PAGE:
While the French Grand Prix will not return next season, Formula One is working on adding new dates to the calendar. F1 CEO Stefano Domenicali is after a Grand Prix that could be held in South Africa at Kyalami. A project which Lewis Hamilton is insisting on.
It is no secret that Formula 1 is planning to make several changes in the coming years. This season, the Miami Grand Prix has been added to the calendar, while the Las Vegas Grand Prix will be added in a year’s time. F1’s objective is to have at least one Grand Prix on each continent.
At the moment, one of them is not included; namely Africa.
“The one I really, really want to see is South Africa. That’s the one I want to hear next that gets announced,” said Hamilton in the press.
“There are areas of the world that want to host Formula One, and I think one area we want to develop is Africa,” said Stefano Domenicali,
“We are a World Championship, and it is a region where we are not present,
“We are working very hard to ensure a scenario where we have a Grand Prix there soon…
“Then there is the interest from the Far East. But of course we don’t want to lose the interest of Europe. We were born here and we will stay here. I hear many things that are not true,
“The beauty of our situation today is that we have many options. And we will make the right decision, thinking about the strategy, thinking about the DNA of this sport, thinking about the fact that all the promoters want to work with us,” championship CEO Stefano Domenicali said recently.
If all goes according to plan, the South African Grand Prix, which would be most likely held in Kyalami, could even appear on the calendar as early as next season, although this is very unlikely due to the amount of work required to bring up to standard the circuit.
The original sweeping circuit used from 1961 was abandoned by Formula One due to political pressure over apartheid in 1985. After the end of apartheid in 1991, Formula One returned to Kyalami for two Grands Prix in 1992 and 1993. One of the more memorable F1 races held there was in 1977 which tragically saw a fatal accident claiming the life of a race Marshal and also F1 driver Tom Price.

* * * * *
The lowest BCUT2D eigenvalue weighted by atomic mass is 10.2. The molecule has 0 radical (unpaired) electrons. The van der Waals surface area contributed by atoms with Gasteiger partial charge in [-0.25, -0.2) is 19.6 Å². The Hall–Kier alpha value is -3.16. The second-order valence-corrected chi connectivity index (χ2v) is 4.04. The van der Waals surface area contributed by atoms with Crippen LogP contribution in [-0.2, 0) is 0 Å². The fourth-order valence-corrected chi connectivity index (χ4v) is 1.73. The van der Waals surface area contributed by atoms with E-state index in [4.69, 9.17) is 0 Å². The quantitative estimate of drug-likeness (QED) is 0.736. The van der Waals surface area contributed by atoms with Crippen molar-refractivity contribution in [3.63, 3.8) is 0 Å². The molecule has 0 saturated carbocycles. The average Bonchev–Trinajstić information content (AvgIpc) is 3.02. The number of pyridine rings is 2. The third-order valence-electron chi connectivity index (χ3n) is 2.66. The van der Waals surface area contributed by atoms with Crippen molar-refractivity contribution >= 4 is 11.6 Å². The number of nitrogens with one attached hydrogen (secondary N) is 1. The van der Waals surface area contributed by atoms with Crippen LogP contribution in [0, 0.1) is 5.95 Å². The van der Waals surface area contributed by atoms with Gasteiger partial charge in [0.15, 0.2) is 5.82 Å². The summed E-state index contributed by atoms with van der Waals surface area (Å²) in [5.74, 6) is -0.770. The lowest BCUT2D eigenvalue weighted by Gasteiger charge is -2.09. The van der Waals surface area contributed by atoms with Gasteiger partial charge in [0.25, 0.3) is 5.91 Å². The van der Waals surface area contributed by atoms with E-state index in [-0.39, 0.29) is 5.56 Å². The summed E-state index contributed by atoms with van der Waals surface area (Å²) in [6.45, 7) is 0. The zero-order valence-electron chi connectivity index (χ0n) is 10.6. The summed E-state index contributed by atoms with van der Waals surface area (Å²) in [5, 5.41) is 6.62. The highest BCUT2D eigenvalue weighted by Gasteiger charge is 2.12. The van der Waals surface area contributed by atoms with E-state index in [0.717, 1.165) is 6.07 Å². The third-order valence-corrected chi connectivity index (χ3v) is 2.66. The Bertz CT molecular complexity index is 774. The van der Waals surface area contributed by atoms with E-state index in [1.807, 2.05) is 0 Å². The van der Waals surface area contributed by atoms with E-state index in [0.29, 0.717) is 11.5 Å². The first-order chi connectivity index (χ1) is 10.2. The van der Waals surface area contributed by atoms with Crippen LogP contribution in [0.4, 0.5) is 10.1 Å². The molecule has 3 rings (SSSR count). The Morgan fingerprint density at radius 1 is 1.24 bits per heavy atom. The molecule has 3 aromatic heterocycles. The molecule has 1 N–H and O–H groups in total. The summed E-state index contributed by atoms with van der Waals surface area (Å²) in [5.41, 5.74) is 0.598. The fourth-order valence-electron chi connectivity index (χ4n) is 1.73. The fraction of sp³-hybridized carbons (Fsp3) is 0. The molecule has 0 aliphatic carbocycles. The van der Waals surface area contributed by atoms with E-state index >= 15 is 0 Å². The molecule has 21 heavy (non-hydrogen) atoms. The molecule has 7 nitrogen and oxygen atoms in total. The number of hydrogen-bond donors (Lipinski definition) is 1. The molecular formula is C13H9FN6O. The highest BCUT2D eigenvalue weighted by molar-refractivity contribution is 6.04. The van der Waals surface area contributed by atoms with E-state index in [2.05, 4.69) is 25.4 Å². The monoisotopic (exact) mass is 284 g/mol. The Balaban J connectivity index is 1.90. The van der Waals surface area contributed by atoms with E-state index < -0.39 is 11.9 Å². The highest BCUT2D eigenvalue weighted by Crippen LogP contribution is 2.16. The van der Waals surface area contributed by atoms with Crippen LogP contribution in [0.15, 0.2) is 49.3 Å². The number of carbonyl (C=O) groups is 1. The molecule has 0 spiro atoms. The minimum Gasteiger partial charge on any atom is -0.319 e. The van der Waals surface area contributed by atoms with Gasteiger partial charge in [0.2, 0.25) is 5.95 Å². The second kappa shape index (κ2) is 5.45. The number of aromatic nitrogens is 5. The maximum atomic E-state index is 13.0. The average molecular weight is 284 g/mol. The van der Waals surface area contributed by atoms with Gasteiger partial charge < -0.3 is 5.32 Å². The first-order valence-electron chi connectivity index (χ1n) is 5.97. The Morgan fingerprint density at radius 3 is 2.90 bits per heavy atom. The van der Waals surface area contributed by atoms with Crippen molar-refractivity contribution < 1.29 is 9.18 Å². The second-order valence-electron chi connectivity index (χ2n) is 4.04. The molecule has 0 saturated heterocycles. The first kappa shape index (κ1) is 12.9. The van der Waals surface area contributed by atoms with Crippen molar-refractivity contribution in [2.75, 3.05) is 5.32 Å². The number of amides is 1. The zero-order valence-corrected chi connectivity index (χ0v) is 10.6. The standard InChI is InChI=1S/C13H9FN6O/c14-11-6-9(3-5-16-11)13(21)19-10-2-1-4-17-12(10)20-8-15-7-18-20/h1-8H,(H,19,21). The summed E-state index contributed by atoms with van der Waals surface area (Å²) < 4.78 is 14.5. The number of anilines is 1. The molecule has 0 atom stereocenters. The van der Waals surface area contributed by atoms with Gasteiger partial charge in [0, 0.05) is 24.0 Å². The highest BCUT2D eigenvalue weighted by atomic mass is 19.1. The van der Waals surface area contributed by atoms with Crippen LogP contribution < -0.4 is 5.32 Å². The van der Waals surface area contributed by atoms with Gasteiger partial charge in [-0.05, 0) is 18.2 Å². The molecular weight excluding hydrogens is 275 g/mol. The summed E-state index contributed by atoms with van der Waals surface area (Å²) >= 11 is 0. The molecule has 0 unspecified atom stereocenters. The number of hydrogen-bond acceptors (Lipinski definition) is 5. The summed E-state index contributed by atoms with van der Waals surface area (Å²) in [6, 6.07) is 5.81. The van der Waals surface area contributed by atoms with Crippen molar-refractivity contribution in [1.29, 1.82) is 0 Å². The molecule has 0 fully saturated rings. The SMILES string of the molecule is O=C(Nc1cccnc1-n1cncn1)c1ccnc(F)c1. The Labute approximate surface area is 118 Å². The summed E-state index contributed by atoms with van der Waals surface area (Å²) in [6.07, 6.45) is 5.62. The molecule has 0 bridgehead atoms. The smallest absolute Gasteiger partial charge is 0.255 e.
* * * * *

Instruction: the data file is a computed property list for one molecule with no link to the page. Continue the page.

The original circuit was constructed in 1961 and soon established itself as the premier motorsport facility in Southern Africa. The pleasant summer climate made Kyalami a favorite destination for European competitors unable to complete on home soil as a result of extreme winter conditions.
The 9 Hour Endurance race meeting held in November of each year attracted many famous race teams to the southern tip of Africa. In 1967, Kyalami became part of the Formula 1 World Championship firmly placing it on the international motorsport calendar.
The Kyalami Grand Prix Circuit hosted its opening event on the 4th November 1961, the circuit length being 4,104 km
After establishing itself as a regular Formula 1 venue Kyalami became regarded as one of the ten best Grand Prix Circuits in the world at the time. Kyalami hosted numerous international events on the original layout until 1988. 18 rounds of the F1 World Championship were hosted at the circuit between 1967 and 1985 with the annual 9 Hour and 1000 km endurances races continuing from the circuits inception until 1988.
Three official rounds of the World Sportscar Championship were hosted at Kyalami in 1974, 1983 and 1984 and the 500cc Motorcycle World Championship also visited Kyalami from 1983 to 1985.
The last Formula 1 races were held in the early nineties with the 1992 event dominated by Mansell and the 1993 running saw an intense battle between Prost, Ayrton Senna and Michael Schumacher, with Prost taking victory.
In July 1993 Kyalami was sold to the South African Automobile Association, which managed to run the facility at a profit; however, running a Formula One event proved too costly and the Grand Prix did not return.